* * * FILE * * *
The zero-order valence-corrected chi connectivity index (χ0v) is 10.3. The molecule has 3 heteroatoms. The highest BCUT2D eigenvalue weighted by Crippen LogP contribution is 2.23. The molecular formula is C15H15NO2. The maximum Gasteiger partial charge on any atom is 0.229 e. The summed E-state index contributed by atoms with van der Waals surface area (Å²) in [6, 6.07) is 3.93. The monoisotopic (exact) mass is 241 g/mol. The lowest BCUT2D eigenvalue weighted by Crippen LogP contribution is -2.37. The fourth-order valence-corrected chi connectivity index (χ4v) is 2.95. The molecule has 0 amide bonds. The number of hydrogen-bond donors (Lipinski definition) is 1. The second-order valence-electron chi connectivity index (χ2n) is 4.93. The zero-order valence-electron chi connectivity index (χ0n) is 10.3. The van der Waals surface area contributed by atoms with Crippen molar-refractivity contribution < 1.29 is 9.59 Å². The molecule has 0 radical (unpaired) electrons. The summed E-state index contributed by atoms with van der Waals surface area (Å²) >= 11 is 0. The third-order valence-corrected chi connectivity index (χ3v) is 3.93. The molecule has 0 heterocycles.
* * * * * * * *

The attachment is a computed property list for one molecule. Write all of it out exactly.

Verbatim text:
The zero-order valence-corrected chi connectivity index (χ0v) is 10.3. The molecule has 3 heteroatoms. The highest BCUT2D eigenvalue weighted by Crippen LogP contribution is 2.23. The molecular formula is C15H15NO2. The maximum Gasteiger partial charge on any atom is 0.229 e. The summed E-state index contributed by atoms with van der Waals surface area (Å²) in [6, 6.07) is 3.93. The monoisotopic (exact) mass is 241 g/mol. The lowest BCUT2D eigenvalue weighted by Crippen LogP contribution is -2.37. The fourth-order valence-corrected chi connectivity index (χ4v) is 2.95. The molecule has 0 amide bonds. The number of hydrogen-bond donors (Lipinski definition) is 1. The second-order valence-electron chi connectivity index (χ2n) is 4.93. The zero-order valence-electron chi connectivity index (χ0n) is 10.3. The van der Waals surface area contributed by atoms with Crippen molar-refractivity contribution < 1.29 is 9.59 Å². The molecule has 0 radical (unpaired) electrons. The summed E-state index contributed by atoms with van der Waals surface area (Å²) >= 11 is 0. The third-order valence-corrected chi connectivity index (χ3v) is 3.93. The molecule has 0 heterocycles.